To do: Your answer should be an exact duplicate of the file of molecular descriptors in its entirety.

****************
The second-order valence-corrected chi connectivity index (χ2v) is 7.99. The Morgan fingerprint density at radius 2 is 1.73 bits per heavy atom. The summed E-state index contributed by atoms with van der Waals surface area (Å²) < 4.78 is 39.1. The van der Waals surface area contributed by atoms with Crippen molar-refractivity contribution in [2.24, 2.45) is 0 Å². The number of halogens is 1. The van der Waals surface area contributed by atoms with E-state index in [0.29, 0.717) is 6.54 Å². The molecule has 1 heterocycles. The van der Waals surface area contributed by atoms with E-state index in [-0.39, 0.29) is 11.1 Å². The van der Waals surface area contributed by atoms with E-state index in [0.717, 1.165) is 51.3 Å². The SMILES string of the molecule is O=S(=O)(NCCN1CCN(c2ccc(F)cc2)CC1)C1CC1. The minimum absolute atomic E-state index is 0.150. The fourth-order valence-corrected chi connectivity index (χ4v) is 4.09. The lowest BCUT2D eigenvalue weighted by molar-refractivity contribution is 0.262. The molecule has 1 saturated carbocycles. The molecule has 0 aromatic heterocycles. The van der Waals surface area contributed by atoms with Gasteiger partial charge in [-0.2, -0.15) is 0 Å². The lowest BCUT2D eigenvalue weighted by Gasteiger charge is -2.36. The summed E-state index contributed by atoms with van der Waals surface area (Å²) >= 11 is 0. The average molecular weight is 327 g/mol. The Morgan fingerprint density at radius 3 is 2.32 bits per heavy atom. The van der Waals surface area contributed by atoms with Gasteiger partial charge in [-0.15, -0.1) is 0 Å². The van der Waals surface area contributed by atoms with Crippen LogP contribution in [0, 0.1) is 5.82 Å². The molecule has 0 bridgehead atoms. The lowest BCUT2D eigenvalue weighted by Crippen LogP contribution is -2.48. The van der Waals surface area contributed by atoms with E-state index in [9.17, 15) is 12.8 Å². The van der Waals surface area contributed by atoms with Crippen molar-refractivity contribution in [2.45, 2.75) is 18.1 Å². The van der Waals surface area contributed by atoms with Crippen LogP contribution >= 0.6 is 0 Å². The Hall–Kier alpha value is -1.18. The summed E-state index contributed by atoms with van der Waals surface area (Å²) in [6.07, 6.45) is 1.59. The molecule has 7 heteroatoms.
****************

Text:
The second-order valence-corrected chi connectivity index (χ2v) is 7.99. The Morgan fingerprint density at radius 2 is 1.73 bits per heavy atom. The summed E-state index contributed by atoms with van der Waals surface area (Å²) < 4.78 is 39.1. The van der Waals surface area contributed by atoms with Crippen molar-refractivity contribution in [2.24, 2.45) is 0 Å². The number of halogens is 1. The van der Waals surface area contributed by atoms with E-state index in [0.29, 0.717) is 6.54 Å². The molecule has 1 heterocycles. The van der Waals surface area contributed by atoms with E-state index in [-0.39, 0.29) is 11.1 Å². The van der Waals surface area contributed by atoms with E-state index in [0.717, 1.165) is 51.3 Å². The SMILES string of the molecule is O=S(=O)(NCCN1CCN(c2ccc(F)cc2)CC1)C1CC1. The minimum absolute atomic E-state index is 0.150. The fourth-order valence-corrected chi connectivity index (χ4v) is 4.09. The lowest BCUT2D eigenvalue weighted by molar-refractivity contribution is 0.262. The molecule has 1 saturated carbocycles. The molecule has 0 aromatic heterocycles. The van der Waals surface area contributed by atoms with Gasteiger partial charge in [-0.2, -0.15) is 0 Å². The lowest BCUT2D eigenvalue weighted by Gasteiger charge is -2.36. The summed E-state index contributed by atoms with van der Waals surface area (Å²) >= 11 is 0. The average molecular weight is 327 g/mol. The Morgan fingerprint density at radius 3 is 2.32 bits per heavy atom. The van der Waals surface area contributed by atoms with Gasteiger partial charge in [-0.15, -0.1) is 0 Å². The van der Waals surface area contributed by atoms with Crippen LogP contribution in [0, 0.1) is 5.82 Å². The molecule has 0 bridgehead atoms. The lowest BCUT2D eigenvalue weighted by Crippen LogP contribution is -2.48. The van der Waals surface area contributed by atoms with E-state index in [9.17, 15) is 12.8 Å². The van der Waals surface area contributed by atoms with Crippen molar-refractivity contribution in [2.45, 2.75) is 18.1 Å². The van der Waals surface area contributed by atoms with Crippen LogP contribution >= 0.6 is 0 Å². The Hall–Kier alpha value is -1.18. The summed E-state index contributed by atoms with van der Waals surface area (Å²) in [6.07, 6.45) is 1.59. The molecule has 7 heteroatoms.